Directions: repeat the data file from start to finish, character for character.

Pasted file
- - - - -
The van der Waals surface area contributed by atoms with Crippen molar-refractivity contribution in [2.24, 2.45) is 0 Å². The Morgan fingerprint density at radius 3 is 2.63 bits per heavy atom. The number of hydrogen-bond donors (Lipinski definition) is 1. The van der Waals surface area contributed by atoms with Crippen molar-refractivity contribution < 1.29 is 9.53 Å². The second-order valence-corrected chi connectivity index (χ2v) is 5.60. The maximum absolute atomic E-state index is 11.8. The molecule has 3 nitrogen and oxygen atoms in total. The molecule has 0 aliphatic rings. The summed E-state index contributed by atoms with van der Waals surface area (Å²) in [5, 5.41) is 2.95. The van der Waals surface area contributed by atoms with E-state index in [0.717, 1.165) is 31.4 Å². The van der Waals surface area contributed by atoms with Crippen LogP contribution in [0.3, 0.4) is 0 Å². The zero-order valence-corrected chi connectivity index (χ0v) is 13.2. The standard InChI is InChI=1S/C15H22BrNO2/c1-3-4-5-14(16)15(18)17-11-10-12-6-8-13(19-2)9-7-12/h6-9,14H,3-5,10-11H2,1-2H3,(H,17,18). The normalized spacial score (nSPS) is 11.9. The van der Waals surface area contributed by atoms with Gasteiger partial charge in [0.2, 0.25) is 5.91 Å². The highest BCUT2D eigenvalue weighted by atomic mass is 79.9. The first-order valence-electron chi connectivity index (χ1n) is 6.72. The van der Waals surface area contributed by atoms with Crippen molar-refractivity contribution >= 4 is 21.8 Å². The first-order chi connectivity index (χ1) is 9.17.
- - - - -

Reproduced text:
The van der Waals surface area contributed by atoms with Crippen molar-refractivity contribution in [2.24, 2.45) is 0 Å². The Morgan fingerprint density at radius 3 is 2.63 bits per heavy atom. The number of hydrogen-bond donors (Lipinski definition) is 1. The van der Waals surface area contributed by atoms with Crippen molar-refractivity contribution < 1.29 is 9.53 Å². The second-order valence-corrected chi connectivity index (χ2v) is 5.60. The maximum absolute atomic E-state index is 11.8. The molecule has 3 nitrogen and oxygen atoms in total. The molecule has 0 aliphatic rings. The summed E-state index contributed by atoms with van der Waals surface area (Å²) in [5, 5.41) is 2.95. The van der Waals surface area contributed by atoms with E-state index in [0.717, 1.165) is 31.4 Å². The van der Waals surface area contributed by atoms with Crippen LogP contribution in [0.3, 0.4) is 0 Å². The zero-order valence-corrected chi connectivity index (χ0v) is 13.2. The standard InChI is InChI=1S/C15H22BrNO2/c1-3-4-5-14(16)15(18)17-11-10-12-6-8-13(19-2)9-7-12/h6-9,14H,3-5,10-11H2,1-2H3,(H,17,18). The normalized spacial score (nSPS) is 11.9. The van der Waals surface area contributed by atoms with Gasteiger partial charge in [0.2, 0.25) is 5.91 Å². The highest BCUT2D eigenvalue weighted by atomic mass is 79.9. The first-order valence-electron chi connectivity index (χ1n) is 6.72. The van der Waals surface area contributed by atoms with Crippen molar-refractivity contribution >= 4 is 21.8 Å². The first-order chi connectivity index (χ1) is 9.17.